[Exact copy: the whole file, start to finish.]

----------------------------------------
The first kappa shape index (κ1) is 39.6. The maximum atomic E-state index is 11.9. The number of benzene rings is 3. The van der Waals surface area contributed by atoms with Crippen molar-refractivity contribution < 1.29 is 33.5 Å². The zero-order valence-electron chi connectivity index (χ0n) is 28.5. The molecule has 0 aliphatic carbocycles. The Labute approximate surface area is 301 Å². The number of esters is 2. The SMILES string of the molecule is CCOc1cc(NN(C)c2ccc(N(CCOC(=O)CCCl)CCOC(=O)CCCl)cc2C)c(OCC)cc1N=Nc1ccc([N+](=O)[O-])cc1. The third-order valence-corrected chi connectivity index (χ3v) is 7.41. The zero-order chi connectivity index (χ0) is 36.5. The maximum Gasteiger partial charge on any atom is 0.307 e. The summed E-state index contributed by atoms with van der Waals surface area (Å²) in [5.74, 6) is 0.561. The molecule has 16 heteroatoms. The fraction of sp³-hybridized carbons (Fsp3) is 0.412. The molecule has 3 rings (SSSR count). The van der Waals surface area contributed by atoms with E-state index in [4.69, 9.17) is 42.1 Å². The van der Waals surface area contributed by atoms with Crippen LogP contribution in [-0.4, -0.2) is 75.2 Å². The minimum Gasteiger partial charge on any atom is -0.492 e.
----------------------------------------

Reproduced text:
The first kappa shape index (κ1) is 39.6. The maximum atomic E-state index is 11.9. The number of benzene rings is 3. The van der Waals surface area contributed by atoms with Crippen molar-refractivity contribution < 1.29 is 33.5 Å². The zero-order valence-electron chi connectivity index (χ0n) is 28.5. The molecule has 0 aliphatic carbocycles. The Labute approximate surface area is 301 Å². The number of esters is 2. The SMILES string of the molecule is CCOc1cc(NN(C)c2ccc(N(CCOC(=O)CCCl)CCOC(=O)CCCl)cc2C)c(OCC)cc1N=Nc1ccc([N+](=O)[O-])cc1. The third-order valence-corrected chi connectivity index (χ3v) is 7.41. The zero-order chi connectivity index (χ0) is 36.5. The maximum Gasteiger partial charge on any atom is 0.307 e. The summed E-state index contributed by atoms with van der Waals surface area (Å²) in [5.74, 6) is 0.561. The molecule has 16 heteroatoms. The fraction of sp³-hybridized carbons (Fsp3) is 0.412. The molecule has 3 rings (SSSR count). The van der Waals surface area contributed by atoms with E-state index in [4.69, 9.17) is 42.1 Å². The van der Waals surface area contributed by atoms with Crippen LogP contribution in [-0.4, -0.2) is 75.2 Å². The minimum Gasteiger partial charge on any atom is -0.492 e.